Of the nine religious spheres that may be distinguished on the map of the Neolithic world, those in Asia Minor and southeastern Europe were the earliest, the most long-lived, and the most influential. Future investigations will probably show that Neolithic religions in southeastern and eastern Asia were much more specific and influential than present evidence suggests. In the western Mediterranean area and in northwestern Europe, religion acquired specific traits at an early date but began to radiate far and wide only in the Late Neolithic. The other Neolithic religions appeared comparatively late and were mainly of brief duration and local importance.
The Near East
The Neolithic religion of the Near East originated between 8300 and 6500 bce in the zone of the so-called Fertile Crescent (Palestine, Syria, northern Iraq, and Iran). It flourished between 6500 and 5000 bce in Anatolia, and disintegrated between 5000 and 3000 bce in the lowlands of Mesopotamia.
Evidence of a sedentary way of life, a basic trait of the Neolithic period, is clearly discerned in the Natufian culture, which developed in Palestine and Syria between 10,000 and 8300 bce. Excavations of Natufian settlements have yielded indirect evidence of the use and cultivation of grain (for example, stone mortars, pestles, and sickles). Such evidence, together with the remains of dogs, marks the Natufian as the dawn of Neolithic culture in the Near East (the so-called Proto-Neolithic). Although no objects of an undoubtedly sacred character have been discovered at Natufian sites, it is nevertheless possible to form some idea, on the basis of surviving houses, graves, and art objects, of the religious concepts, cults, and rituals extant in this period.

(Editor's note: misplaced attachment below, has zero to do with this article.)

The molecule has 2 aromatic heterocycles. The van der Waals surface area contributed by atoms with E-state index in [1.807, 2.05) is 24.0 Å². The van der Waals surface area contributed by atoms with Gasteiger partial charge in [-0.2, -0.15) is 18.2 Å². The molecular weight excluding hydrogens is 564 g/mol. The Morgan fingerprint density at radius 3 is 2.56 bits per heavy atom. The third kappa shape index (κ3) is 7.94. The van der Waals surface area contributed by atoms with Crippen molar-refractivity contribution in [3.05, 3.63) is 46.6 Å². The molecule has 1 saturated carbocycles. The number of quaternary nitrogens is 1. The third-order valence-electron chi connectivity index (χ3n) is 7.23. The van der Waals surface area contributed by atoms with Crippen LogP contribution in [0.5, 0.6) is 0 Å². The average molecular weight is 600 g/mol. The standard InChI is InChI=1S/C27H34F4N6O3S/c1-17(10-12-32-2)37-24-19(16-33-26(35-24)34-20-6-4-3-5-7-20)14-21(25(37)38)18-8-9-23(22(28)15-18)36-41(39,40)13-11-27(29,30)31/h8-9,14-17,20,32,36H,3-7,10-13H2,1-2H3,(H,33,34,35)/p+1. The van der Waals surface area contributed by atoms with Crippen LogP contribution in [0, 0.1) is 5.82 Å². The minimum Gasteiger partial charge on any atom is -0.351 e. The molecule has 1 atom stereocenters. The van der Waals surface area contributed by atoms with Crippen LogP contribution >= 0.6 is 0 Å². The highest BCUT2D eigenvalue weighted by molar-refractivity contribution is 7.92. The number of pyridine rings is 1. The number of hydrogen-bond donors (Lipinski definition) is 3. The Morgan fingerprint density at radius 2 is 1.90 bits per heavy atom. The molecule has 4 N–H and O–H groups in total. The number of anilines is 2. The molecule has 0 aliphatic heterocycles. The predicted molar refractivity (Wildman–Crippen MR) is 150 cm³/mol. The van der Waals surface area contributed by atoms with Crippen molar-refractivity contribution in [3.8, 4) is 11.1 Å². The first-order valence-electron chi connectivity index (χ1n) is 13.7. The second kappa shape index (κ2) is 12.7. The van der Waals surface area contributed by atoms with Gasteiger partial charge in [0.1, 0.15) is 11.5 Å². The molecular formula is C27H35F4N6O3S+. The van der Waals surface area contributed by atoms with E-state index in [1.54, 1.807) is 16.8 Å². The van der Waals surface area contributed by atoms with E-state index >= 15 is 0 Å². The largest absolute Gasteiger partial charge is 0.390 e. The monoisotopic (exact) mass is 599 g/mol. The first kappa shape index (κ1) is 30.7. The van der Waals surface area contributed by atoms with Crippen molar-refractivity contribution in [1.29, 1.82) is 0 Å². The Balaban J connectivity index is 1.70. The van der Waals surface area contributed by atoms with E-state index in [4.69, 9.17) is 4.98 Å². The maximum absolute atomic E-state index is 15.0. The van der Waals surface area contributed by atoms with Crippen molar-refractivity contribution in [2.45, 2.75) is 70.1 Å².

No cult places have been found in Natufian settlements, with the possible exception of the remains of a large oval structure discovered in Jericho. Its isolated location on virgin soil beside a spring indicates that this may have been a cult site visited at certain times of the year.
That all of the figural representations belonging to this culture were carved from pebbles suggests beliefs associated with water and its creative potential. These representations include schematized human heads from Ain Mallaha and Al-Oued and an "erotic" statuette from Ain Sakhri showing an embracing couple, perhaps illustrating the concept of the "holy marriage." Sexual attributes are not marked on any of the figures, and the relationship of the sexes is expressed in an allusive way: the large stone mortars with circular recipients in their middles probably represent the female principle, as the phallus-shaped stone pestles probably represent the male principle.